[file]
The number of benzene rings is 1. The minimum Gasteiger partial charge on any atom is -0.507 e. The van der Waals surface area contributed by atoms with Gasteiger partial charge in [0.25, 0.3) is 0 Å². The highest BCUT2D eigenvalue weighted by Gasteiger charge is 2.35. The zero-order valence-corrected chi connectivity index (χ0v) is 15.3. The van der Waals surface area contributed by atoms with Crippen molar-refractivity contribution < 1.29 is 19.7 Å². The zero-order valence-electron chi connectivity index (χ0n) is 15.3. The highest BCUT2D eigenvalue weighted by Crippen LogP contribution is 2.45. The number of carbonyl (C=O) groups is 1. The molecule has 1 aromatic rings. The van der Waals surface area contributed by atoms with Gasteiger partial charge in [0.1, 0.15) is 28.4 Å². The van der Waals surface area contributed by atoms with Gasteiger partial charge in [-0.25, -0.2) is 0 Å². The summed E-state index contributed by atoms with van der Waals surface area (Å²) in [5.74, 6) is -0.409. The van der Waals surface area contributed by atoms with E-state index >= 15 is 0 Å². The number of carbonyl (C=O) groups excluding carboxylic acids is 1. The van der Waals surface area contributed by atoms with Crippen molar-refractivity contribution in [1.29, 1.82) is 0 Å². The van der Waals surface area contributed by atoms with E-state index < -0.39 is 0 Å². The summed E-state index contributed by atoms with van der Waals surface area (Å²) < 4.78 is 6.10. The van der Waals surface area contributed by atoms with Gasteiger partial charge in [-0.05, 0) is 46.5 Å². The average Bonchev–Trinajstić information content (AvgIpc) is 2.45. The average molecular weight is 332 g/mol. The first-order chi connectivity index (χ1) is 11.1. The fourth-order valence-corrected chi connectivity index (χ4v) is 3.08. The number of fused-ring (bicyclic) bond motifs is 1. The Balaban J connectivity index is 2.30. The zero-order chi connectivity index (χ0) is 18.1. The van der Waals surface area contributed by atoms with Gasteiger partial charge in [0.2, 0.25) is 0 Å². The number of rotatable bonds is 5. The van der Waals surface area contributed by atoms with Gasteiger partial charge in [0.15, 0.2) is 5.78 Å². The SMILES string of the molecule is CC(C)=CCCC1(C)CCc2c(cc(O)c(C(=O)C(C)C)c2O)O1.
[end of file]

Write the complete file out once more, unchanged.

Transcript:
The number of benzene rings is 1. The minimum Gasteiger partial charge on any atom is -0.507 e. The van der Waals surface area contributed by atoms with Gasteiger partial charge in [0.25, 0.3) is 0 Å². The highest BCUT2D eigenvalue weighted by Gasteiger charge is 2.35. The zero-order valence-corrected chi connectivity index (χ0v) is 15.3. The van der Waals surface area contributed by atoms with Crippen molar-refractivity contribution < 1.29 is 19.7 Å². The zero-order valence-electron chi connectivity index (χ0n) is 15.3. The highest BCUT2D eigenvalue weighted by Crippen LogP contribution is 2.45. The number of carbonyl (C=O) groups is 1. The molecule has 1 aromatic rings. The van der Waals surface area contributed by atoms with Gasteiger partial charge in [0.1, 0.15) is 28.4 Å². The van der Waals surface area contributed by atoms with Gasteiger partial charge in [-0.25, -0.2) is 0 Å². The summed E-state index contributed by atoms with van der Waals surface area (Å²) in [5.74, 6) is -0.409. The van der Waals surface area contributed by atoms with E-state index >= 15 is 0 Å². The number of carbonyl (C=O) groups excluding carboxylic acids is 1. The van der Waals surface area contributed by atoms with Crippen molar-refractivity contribution in [1.29, 1.82) is 0 Å². The van der Waals surface area contributed by atoms with E-state index < -0.39 is 0 Å². The summed E-state index contributed by atoms with van der Waals surface area (Å²) < 4.78 is 6.10. The van der Waals surface area contributed by atoms with Gasteiger partial charge in [-0.05, 0) is 46.5 Å². The average Bonchev–Trinajstić information content (AvgIpc) is 2.45. The average molecular weight is 332 g/mol. The first-order chi connectivity index (χ1) is 11.1. The fourth-order valence-corrected chi connectivity index (χ4v) is 3.08. The number of fused-ring (bicyclic) bond motifs is 1. The Balaban J connectivity index is 2.30. The zero-order chi connectivity index (χ0) is 18.1. The van der Waals surface area contributed by atoms with Gasteiger partial charge in [0.2, 0.25) is 0 Å². The number of rotatable bonds is 5. The van der Waals surface area contributed by atoms with Gasteiger partial charge in [0.15, 0.2) is 5.78 Å². The SMILES string of the molecule is CC(C)=CCCC1(C)CCc2c(cc(O)c(C(=O)C(C)C)c2O)O1.